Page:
Rachel Hammon: Get involved. You know, I know, you know, it is so busy in health care. Every health care provider is stretched, truly stretched to the brink. We are so short staffed in the home care world. We have a huge nursing shortage that was exacerbated by the pandemic. Nurses are tired. They were worked very hard during the pandemic. And so to make substantive changes, you really have to get involved. And so if you want to see health care improve, get involved. Be a voice for home care or hospice or any of the services that you might provide, whether it be in hospitals or nursing facilities, because health care is so important to so many. So, again, if you are in the health care worker in the home care industry, get involved. Be a voice. Talk to people. And we have a website that is there for the public. It’s called savehomecare.org. And I would encourage people to go there to find out a little bit more about home care. What are the challenges in home care? And to find out how they can be an advocate and a voice for individuals, their patients, their families that deserve that kind of care.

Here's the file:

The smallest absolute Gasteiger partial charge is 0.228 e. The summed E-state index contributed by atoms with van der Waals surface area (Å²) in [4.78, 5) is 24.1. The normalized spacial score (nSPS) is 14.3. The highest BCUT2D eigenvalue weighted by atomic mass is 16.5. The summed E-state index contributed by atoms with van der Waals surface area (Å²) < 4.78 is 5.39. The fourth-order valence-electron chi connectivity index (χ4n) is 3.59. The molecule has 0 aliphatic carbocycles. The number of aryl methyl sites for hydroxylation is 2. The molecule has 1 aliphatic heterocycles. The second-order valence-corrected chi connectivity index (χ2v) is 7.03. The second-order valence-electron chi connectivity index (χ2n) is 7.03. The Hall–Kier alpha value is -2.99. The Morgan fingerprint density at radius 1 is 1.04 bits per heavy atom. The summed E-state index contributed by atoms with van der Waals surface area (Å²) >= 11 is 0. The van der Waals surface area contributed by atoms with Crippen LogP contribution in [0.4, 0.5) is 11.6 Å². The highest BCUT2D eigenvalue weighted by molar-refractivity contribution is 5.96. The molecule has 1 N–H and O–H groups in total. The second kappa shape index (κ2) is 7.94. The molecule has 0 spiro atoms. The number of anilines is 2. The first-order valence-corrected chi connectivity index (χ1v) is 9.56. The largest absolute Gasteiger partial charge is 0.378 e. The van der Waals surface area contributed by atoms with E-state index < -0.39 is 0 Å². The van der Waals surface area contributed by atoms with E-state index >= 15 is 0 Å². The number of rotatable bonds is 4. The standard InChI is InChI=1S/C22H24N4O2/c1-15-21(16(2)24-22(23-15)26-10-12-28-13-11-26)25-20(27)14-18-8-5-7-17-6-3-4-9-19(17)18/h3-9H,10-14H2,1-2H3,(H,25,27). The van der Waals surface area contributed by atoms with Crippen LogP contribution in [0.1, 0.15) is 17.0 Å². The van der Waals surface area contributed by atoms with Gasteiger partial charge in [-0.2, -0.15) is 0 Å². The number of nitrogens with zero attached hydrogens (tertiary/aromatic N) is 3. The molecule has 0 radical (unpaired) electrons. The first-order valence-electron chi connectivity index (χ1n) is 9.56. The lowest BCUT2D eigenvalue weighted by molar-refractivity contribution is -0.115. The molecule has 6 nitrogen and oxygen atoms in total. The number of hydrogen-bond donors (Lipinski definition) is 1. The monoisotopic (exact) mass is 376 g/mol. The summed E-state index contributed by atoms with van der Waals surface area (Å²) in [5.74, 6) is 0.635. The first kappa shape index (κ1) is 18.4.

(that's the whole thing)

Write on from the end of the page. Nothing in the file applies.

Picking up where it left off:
Rob Oliver: Absolutely. And I’ll make sure to put that link in the show notes so that people can visit that and learn more. Listen, Rachel Hammon, thank you so much for being with me today. I appreciate you taking the time. I appreciate you sharing your viewpoint and I respect your perspective on health care.

Disclaimer: All opinions expressed by guests on the Perspectives on Healthcare Podcast are solely the opinion of the guest. They are not to be misconstrued as medical diagnoses or medical advice. Please consult with a licensed medical professional before attempting any of the treatments suggested.